Network and Audio
The Sony Xperia 10 Plus ships unlocked and works on AT&T, T-Mobile, and Verizon. It supports LTE bands 1/2/3/4/5/7/8/12/13/17/25/28/29/66. The phone should perform well on all carriers, though band 71 is missing so rural T-Mobile users might have spotty coverage. Network performance in downtown Manhattan on T-Mobile’s network was excellent, with 58Mbps down and 41Mbps up despite heavy network congestion.
Call quality is mediocre. There was minor clipping during our test calls. Noise cancellation worked well for the most part, but we did hear occasional bursts of wind. The earpiece is loud enough to carry out conversations in most conditions, though you may have a hard time hearing the other party on a busy street.
Like most midrange phones, the 10 Plus supports Wi-Fi on the 2.5GHz and 5Ghz bands. Bluetooth 5.0 is included for wearable and audio connectivity, as is NFC for mobile payments.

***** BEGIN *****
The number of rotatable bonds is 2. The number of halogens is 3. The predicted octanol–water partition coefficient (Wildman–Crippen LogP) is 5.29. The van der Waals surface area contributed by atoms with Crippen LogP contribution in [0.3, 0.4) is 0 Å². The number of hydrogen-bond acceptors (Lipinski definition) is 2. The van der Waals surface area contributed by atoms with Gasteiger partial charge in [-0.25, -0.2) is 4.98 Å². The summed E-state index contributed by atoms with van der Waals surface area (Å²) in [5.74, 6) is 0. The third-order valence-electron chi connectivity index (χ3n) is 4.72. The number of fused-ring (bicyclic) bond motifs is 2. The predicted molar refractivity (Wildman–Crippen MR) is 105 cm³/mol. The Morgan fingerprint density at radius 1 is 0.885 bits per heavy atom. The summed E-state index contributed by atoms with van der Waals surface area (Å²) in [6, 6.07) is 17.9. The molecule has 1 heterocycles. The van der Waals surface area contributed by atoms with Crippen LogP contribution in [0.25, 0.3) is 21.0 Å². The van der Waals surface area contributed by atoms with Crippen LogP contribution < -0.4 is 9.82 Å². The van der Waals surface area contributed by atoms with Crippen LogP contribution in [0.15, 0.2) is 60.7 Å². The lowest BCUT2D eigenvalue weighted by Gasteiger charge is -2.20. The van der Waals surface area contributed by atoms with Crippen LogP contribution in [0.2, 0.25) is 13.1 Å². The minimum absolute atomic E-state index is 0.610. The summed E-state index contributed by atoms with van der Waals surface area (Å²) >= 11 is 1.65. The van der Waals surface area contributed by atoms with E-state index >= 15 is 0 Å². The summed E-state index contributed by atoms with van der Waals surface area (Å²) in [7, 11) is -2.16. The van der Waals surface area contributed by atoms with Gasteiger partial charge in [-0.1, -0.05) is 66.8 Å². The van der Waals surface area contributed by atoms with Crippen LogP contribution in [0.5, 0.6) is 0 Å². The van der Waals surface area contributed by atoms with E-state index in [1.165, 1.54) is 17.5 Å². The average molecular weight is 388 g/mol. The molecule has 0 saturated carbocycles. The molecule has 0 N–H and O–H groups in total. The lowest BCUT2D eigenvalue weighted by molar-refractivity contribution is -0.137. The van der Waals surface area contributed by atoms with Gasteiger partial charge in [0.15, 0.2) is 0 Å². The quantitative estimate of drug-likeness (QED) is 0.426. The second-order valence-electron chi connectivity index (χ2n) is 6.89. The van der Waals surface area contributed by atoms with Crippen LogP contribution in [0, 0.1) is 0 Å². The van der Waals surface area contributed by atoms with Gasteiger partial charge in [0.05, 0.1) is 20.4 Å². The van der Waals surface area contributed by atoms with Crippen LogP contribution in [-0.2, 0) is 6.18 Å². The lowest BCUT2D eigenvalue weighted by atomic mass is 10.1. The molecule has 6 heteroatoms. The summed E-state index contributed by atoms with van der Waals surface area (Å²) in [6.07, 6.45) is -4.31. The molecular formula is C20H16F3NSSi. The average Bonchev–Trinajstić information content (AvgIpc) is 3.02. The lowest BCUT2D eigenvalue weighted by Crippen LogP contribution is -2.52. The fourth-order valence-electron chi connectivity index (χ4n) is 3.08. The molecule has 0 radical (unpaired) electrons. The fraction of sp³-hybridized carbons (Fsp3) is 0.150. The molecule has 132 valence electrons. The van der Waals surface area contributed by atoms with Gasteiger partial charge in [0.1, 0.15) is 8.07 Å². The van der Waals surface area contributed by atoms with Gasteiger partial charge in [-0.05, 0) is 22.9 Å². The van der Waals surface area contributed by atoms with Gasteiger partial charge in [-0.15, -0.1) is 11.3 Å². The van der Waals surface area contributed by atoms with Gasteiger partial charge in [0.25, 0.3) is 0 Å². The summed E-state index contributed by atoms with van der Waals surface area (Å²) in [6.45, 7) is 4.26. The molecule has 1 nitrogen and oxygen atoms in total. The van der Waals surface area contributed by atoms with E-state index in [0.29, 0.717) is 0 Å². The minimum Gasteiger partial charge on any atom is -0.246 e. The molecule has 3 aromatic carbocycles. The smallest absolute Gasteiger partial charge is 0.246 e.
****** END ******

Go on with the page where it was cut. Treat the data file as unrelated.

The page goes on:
The bottom-firing speakers on the Xperia 10 Plus are a letdown. Peak volume comes in at 84dB, which is loud enough to fill a room, but at full volume the sound has so much static it’s unbearable. Fortunately, there’s a headphone jack and Qualcomm aptX HD Audio for high-definition sound on Bluetooth headphones.
Hardware and Battery
A midrange Qualcomm Snapdragon 636 processor powers the Sony Xperia X10 Plus, along with 4GB of RAM. There’s 64GB of internal storage, of which 48GB is available out of the box. Luckily you can add up to 512GB of external storage via the microSD slot.
Performance is solid. We noticed a slight lag when opening and switching between apps, but it didn’t hurt the overall user experience. Multitasking works well. We opened over a dozen apps on the phone and didn’t experience significant slowdown. We even played Asphalt 8 for nearly an hour with no skipped frames or lag.